“They asked hard, but important questions of us and we learned what was top of mind for them,” Sandberg said. “I share Prime Minister Ardern’s commitment to bringing governments, industry and civil society together to develop smart regulation to combat hate and violent extremism in society.” Google will also be involved in a ‘crisis-response’ test later this year, to develop tools to manage situations similar to the Christchurch attacks in real-time.

Both companies, along with others in tech, will also be part of a revamped Global Internet Forum to Counter Terrorism, an organisation set up in 2017 to allow tech companies to share information on content like the live-streamed terrorist attack. The GIFCT will now be an independent organisation, though still funded by the tech companies, so that it may work more closely with external organisations. 

In her speech on the matter in New York, Jacinda Ardern said “the Christchurch Call has required a new kind of multi-stakeholder diplomacy.” It isn’t really something that could have been taken through traditional diplomatic channels – between governments – in part because the US government has no interest in signing on to the call. 

Is it all just lip service though? There are a few clues in the wording. One of them is the word ‘smart’, deployed by Facebook as the adjective for the type of legislation they want to see – in the context of these sorts of corporate communications, smart is often used as a counterpoint to other potential types of legislation, like ‘restrictive’ or ‘severe’.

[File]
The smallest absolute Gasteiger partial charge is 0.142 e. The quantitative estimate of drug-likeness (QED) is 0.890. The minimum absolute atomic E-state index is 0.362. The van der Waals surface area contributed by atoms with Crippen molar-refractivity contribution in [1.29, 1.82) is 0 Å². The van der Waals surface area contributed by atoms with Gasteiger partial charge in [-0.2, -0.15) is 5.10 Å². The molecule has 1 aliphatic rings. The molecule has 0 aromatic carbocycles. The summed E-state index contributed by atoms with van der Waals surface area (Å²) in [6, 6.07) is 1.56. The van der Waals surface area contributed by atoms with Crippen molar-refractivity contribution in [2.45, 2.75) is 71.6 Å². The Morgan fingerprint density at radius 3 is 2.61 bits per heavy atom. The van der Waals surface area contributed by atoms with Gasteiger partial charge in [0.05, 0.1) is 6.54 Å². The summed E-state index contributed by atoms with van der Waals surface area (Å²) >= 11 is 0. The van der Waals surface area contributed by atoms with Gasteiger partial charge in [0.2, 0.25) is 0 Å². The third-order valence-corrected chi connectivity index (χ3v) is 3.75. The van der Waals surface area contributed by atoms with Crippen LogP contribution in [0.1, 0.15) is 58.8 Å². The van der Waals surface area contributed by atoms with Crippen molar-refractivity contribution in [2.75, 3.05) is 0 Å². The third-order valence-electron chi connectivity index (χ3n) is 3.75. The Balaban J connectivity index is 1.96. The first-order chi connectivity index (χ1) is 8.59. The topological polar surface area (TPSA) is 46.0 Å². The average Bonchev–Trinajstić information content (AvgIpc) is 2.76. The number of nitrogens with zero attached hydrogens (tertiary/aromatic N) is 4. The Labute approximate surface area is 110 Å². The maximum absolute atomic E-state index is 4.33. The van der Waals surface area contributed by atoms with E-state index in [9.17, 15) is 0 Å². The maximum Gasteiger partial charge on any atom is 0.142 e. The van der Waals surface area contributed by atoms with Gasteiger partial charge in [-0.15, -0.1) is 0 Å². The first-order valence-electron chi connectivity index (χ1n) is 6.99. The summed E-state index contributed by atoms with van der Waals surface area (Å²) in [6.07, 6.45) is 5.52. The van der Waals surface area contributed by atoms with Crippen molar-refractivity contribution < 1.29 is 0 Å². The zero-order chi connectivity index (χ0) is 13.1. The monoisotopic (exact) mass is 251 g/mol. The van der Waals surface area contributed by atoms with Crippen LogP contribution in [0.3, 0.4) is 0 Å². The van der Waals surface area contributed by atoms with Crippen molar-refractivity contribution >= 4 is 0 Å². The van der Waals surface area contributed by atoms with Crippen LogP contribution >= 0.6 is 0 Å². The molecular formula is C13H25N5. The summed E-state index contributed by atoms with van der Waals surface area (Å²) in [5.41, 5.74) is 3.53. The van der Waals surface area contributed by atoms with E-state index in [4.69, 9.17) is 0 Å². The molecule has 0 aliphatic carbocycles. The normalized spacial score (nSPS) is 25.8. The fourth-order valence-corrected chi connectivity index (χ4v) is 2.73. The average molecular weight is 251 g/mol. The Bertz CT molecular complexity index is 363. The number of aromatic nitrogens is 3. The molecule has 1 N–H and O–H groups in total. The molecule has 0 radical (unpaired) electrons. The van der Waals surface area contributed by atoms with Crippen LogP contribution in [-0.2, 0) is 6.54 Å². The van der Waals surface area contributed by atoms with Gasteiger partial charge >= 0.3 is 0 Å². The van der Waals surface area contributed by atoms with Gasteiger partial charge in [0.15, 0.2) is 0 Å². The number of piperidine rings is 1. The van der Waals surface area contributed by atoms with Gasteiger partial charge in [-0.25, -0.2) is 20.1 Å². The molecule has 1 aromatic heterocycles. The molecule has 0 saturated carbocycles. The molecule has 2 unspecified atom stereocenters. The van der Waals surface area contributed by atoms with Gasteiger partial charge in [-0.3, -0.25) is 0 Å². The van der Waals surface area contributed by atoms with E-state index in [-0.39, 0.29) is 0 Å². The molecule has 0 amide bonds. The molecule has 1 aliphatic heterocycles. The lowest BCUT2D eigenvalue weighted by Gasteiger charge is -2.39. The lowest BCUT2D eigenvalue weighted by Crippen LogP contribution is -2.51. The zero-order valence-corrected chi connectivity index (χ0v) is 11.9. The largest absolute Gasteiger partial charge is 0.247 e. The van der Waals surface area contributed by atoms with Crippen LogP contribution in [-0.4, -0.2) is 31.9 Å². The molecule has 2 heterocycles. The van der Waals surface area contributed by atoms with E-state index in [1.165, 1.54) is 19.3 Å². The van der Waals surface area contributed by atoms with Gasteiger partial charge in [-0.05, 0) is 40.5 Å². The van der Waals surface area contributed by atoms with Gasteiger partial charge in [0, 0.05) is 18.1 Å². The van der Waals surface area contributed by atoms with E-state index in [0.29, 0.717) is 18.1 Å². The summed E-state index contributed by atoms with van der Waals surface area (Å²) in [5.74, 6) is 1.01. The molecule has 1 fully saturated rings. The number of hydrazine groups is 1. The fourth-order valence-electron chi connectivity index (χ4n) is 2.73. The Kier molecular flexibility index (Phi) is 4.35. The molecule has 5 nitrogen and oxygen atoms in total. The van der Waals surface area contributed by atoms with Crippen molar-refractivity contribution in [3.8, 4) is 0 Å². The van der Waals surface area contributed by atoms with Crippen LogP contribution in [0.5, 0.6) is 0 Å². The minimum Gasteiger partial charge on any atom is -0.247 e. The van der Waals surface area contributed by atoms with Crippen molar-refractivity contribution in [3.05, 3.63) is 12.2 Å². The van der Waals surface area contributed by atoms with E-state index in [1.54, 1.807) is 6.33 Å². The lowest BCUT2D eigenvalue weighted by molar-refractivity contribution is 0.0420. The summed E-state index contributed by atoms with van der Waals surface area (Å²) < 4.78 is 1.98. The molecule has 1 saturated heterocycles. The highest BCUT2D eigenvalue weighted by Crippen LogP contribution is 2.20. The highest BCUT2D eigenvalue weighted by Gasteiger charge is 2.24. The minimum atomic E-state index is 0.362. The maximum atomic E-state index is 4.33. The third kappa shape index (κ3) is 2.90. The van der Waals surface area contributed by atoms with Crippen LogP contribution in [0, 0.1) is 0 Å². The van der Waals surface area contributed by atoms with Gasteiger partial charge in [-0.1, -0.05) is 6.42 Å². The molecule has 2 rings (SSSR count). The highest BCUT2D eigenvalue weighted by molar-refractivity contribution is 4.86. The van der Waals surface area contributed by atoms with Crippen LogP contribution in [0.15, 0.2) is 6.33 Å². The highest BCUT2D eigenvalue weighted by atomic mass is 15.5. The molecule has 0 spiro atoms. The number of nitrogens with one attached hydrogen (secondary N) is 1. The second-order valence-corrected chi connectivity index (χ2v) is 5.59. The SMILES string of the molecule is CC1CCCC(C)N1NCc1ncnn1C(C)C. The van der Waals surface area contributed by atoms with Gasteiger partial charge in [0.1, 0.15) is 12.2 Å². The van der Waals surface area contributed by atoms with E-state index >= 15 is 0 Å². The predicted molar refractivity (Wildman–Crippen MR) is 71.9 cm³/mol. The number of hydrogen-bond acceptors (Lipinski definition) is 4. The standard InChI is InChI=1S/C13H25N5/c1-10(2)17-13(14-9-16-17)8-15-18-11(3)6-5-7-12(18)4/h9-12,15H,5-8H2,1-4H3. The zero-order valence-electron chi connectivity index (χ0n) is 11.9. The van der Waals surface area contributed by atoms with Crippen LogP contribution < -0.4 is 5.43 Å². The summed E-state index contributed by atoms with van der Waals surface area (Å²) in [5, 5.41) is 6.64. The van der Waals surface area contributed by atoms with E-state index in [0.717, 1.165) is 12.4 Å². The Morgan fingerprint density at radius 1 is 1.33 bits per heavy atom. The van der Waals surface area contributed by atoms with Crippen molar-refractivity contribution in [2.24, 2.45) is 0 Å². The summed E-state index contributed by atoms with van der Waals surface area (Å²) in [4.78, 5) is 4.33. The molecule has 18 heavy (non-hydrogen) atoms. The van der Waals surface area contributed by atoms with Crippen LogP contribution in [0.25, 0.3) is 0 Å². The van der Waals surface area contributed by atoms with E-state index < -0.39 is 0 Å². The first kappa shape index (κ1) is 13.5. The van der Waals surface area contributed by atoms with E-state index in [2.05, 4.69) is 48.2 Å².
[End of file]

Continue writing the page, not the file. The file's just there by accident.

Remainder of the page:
But just to reiterate – Facebook really don’t have to be part of this if they don’t want to be. The world can see how easily founder Mark Zuckerberg runs rings around US legislators whenever he is brought before them. And despite the offices those questioning him hold, Zuckerberg remains arguably the most powerful person in the room. 

Even if it is lip-service, it is a clear sign from Facebook that they need to at least look like they understand the moral responsibility of their position, as the world’s largest content platform. That in and of itself is progress, let alone the possibility that they actually do feel said moral responsibility. 

The best-case scenario outcomes of the Christchurch Call won’t be an end to atrocities, and it is probably expecting too much even to hope that it might result in a less hate-filled world. Despite some of the rhetoric around the Christchurch Call, those sorts of goals are way outside of the scope of anything this sort of coalition could accomplish, without resorting to extreme and draconian crackdowns on civil liberties. The relatively limited scope of what has been agreed so far might not be the worst result.  

It could have a real impact in diminishing the propaganda value of such atrocities, to both those carrying them out and their supporters. In a world in which terrorist attacks become sickening high-score contests, that is a genuinely worthwhile outcome for the Christchurch Call to be on the way to achieving. But amid their taking on of responsibility here, it shouldn’t be forgotten that much of what now drives these attacks were incubated on Facebook.